Object of Importance

Significance is defined in the dictionary as something that has the quality of being worthy. But not the worthy that adds up in monetary value, nor the worthy that counts the amount of coins something has in a physical value. War destroys this physical value; soldiers are replaced one by one, food and ammunition are resupplied on a daily basis. Life and death are not decided by some greenbacks with imprinted numbers. There comes a point where survival can no longer carry a price tag. Rather, an object's worth is determined by the memories that it instills because memories unlike anything else remain deep inside and cannot escape the network of pathways that run through our imagination.

A white mesh makes up the back before it carefully joins a more durable grey front with a cross section of stitching. All of it joins at one little button on the very top, of which a center ridge then extends down towards the front of the bill. The bill comes out at about medium length with six embroidered pieces of string, making an enclosed pen design on top. In the front, four white letters mark "SAGE" in a centered design. All together, the object has been my fishing hat for three years now. The hat carries the sweat from my brow after a long, hard day of fishing. It carries the hole of where a fishing hook was once lodged into the mesh when I misfired one of my casts. The velcro back carries memories of my little brother where he would readjust the size whenever he borrowed it. The simple fishing hat is a part of me.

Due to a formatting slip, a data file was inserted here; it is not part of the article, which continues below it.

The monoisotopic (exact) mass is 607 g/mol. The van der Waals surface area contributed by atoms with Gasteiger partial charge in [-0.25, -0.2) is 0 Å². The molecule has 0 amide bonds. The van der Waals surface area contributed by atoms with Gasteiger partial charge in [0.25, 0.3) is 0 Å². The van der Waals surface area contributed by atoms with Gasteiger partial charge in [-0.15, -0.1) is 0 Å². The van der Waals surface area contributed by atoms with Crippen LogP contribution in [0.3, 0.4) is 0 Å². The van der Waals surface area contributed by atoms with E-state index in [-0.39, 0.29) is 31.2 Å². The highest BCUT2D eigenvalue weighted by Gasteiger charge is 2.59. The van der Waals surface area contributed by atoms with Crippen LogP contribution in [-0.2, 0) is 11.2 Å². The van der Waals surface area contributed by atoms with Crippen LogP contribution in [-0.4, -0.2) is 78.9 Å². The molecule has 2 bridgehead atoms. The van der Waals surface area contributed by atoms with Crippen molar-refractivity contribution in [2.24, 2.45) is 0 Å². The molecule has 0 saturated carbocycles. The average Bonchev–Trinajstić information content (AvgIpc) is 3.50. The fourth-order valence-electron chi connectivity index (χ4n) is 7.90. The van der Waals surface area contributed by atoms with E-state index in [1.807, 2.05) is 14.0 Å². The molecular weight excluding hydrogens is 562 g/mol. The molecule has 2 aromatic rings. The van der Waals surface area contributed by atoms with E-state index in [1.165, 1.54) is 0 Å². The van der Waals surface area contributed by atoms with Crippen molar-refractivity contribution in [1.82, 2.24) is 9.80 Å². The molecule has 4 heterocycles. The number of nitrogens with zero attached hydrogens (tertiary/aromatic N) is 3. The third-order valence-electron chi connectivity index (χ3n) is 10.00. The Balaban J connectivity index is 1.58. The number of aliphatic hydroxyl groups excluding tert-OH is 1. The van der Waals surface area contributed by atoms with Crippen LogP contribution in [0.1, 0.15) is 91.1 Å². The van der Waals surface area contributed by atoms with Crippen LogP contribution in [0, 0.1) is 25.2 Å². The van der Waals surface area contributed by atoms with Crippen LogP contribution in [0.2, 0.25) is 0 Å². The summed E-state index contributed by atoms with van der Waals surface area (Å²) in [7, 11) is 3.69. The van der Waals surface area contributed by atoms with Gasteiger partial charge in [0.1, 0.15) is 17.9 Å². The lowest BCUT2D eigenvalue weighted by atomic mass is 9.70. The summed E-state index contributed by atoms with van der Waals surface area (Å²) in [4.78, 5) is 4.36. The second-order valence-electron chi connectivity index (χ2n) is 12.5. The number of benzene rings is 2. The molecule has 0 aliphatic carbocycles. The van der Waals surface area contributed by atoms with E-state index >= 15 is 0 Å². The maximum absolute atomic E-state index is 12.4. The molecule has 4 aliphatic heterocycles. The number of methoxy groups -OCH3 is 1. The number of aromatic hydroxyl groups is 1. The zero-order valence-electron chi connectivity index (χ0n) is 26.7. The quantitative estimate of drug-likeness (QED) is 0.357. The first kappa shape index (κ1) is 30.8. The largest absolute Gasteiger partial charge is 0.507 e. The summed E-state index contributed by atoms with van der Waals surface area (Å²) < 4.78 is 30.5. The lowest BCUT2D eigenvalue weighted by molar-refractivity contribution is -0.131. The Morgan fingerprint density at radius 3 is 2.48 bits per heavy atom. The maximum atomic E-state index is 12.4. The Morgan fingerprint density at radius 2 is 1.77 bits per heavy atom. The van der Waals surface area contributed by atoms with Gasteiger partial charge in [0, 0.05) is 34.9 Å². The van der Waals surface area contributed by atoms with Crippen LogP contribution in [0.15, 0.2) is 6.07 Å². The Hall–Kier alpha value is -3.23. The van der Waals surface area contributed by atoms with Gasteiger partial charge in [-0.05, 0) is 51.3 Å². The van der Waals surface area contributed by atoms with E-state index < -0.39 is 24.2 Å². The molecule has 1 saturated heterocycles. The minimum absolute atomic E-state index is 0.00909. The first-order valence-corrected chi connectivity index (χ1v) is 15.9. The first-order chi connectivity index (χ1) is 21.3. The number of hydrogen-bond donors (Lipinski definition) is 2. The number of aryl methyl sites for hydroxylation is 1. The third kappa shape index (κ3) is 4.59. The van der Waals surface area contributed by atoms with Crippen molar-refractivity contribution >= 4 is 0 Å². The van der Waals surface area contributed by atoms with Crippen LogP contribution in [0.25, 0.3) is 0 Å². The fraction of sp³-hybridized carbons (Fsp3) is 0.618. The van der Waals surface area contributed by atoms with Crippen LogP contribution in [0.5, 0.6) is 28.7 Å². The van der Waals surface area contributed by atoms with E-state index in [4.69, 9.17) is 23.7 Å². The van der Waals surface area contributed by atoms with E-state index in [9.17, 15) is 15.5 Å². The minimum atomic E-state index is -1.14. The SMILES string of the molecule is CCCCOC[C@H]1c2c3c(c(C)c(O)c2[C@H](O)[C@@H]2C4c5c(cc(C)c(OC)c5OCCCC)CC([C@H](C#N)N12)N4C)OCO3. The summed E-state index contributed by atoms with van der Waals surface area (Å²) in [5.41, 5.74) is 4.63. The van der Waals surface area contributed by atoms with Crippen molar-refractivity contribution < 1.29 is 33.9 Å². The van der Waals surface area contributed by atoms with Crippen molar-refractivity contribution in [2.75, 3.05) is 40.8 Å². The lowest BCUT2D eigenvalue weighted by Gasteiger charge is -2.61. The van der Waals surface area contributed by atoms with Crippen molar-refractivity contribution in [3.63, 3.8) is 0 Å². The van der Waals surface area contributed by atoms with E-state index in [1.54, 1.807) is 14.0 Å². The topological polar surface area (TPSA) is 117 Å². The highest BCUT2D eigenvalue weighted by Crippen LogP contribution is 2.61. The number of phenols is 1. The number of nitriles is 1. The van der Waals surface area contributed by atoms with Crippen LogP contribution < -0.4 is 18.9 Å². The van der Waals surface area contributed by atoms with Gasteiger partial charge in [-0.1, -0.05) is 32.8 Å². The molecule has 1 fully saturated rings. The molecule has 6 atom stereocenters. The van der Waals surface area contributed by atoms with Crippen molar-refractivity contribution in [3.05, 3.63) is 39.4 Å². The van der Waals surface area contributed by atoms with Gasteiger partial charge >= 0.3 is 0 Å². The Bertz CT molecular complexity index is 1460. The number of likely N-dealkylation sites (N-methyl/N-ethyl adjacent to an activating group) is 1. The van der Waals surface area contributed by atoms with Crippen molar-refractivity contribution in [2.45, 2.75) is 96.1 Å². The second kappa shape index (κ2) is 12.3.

I take the hat whenever I go as it reminds me of the summer: the 3 months of the year I get to spend with my family before going to boarding school in New Hampton. Although some people may want a picture that directly relates them to their family, I have a hat. My parents had been divorced for ten years. Up until a couple of years ago, the last time my entire family went fishing was when I was four years old. The hat symbolizes the memory of everything coming together. Not just fishing and the summer months that bring me back to my hometown of Anchorage, Alaska, but also my parents getting back together, reuniting our family. As I look out on my desk at the white mesh and hardened grey section coming together in a complete stitching as I write this, I can only think that no price tag will ever be attached to my hat.